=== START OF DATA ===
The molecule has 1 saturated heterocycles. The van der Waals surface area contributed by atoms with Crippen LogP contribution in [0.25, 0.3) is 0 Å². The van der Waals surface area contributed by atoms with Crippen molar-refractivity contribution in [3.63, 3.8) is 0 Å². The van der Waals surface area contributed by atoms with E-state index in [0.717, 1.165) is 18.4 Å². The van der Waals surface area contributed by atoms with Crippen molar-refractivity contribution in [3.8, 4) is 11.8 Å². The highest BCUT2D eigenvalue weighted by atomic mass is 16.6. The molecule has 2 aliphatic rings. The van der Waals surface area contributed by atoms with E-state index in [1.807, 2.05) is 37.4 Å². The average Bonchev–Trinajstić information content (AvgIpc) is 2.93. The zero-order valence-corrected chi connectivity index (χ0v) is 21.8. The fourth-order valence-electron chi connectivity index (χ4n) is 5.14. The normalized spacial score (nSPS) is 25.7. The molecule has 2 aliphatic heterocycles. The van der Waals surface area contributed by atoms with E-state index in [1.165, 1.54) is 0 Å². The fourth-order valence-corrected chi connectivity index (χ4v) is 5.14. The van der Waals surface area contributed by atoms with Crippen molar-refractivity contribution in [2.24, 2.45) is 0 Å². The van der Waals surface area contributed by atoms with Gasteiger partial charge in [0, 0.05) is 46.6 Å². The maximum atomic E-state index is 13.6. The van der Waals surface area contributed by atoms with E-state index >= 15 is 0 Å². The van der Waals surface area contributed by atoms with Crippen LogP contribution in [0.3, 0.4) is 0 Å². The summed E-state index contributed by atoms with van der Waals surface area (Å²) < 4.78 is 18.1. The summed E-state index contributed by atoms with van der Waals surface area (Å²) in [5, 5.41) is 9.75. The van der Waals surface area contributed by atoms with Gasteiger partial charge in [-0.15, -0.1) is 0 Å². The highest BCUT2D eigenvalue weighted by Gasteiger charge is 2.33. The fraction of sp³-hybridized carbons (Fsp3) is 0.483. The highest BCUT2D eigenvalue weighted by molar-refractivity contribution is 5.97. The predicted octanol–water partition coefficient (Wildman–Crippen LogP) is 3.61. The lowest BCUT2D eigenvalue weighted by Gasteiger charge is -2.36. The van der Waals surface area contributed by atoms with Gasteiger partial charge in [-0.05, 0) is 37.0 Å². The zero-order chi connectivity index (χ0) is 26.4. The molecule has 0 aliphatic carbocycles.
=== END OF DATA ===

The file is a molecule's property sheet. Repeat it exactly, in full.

The molecule has 1 saturated heterocycles. The van der Waals surface area contributed by atoms with Crippen LogP contribution in [0.25, 0.3) is 0 Å². The van der Waals surface area contributed by atoms with Crippen molar-refractivity contribution in [3.63, 3.8) is 0 Å². The van der Waals surface area contributed by atoms with E-state index in [0.717, 1.165) is 18.4 Å². The van der Waals surface area contributed by atoms with Crippen molar-refractivity contribution in [3.8, 4) is 11.8 Å². The highest BCUT2D eigenvalue weighted by atomic mass is 16.6. The molecule has 2 aliphatic rings. The van der Waals surface area contributed by atoms with E-state index in [1.807, 2.05) is 37.4 Å². The average Bonchev–Trinajstić information content (AvgIpc) is 2.93. The zero-order valence-corrected chi connectivity index (χ0v) is 21.8. The fourth-order valence-electron chi connectivity index (χ4n) is 5.14. The normalized spacial score (nSPS) is 25.7. The molecule has 2 aliphatic heterocycles. The van der Waals surface area contributed by atoms with E-state index in [1.165, 1.54) is 0 Å². The fourth-order valence-corrected chi connectivity index (χ4v) is 5.14. The van der Waals surface area contributed by atoms with Crippen molar-refractivity contribution in [2.24, 2.45) is 0 Å². The van der Waals surface area contributed by atoms with Gasteiger partial charge in [0, 0.05) is 46.6 Å². The maximum atomic E-state index is 13.6. The van der Waals surface area contributed by atoms with E-state index >= 15 is 0 Å². The van der Waals surface area contributed by atoms with Crippen LogP contribution in [0.3, 0.4) is 0 Å². The summed E-state index contributed by atoms with van der Waals surface area (Å²) < 4.78 is 18.1. The summed E-state index contributed by atoms with van der Waals surface area (Å²) in [5, 5.41) is 9.75. The van der Waals surface area contributed by atoms with Gasteiger partial charge in [-0.15, -0.1) is 0 Å². The highest BCUT2D eigenvalue weighted by Gasteiger charge is 2.33. The fraction of sp³-hybridized carbons (Fsp3) is 0.483. The highest BCUT2D eigenvalue weighted by molar-refractivity contribution is 5.97. The predicted octanol–water partition coefficient (Wildman–Crippen LogP) is 3.61. The lowest BCUT2D eigenvalue weighted by Gasteiger charge is -2.36. The van der Waals surface area contributed by atoms with Gasteiger partial charge in [-0.05, 0) is 37.0 Å². The zero-order chi connectivity index (χ0) is 26.4. The molecule has 0 aliphatic carbocycles.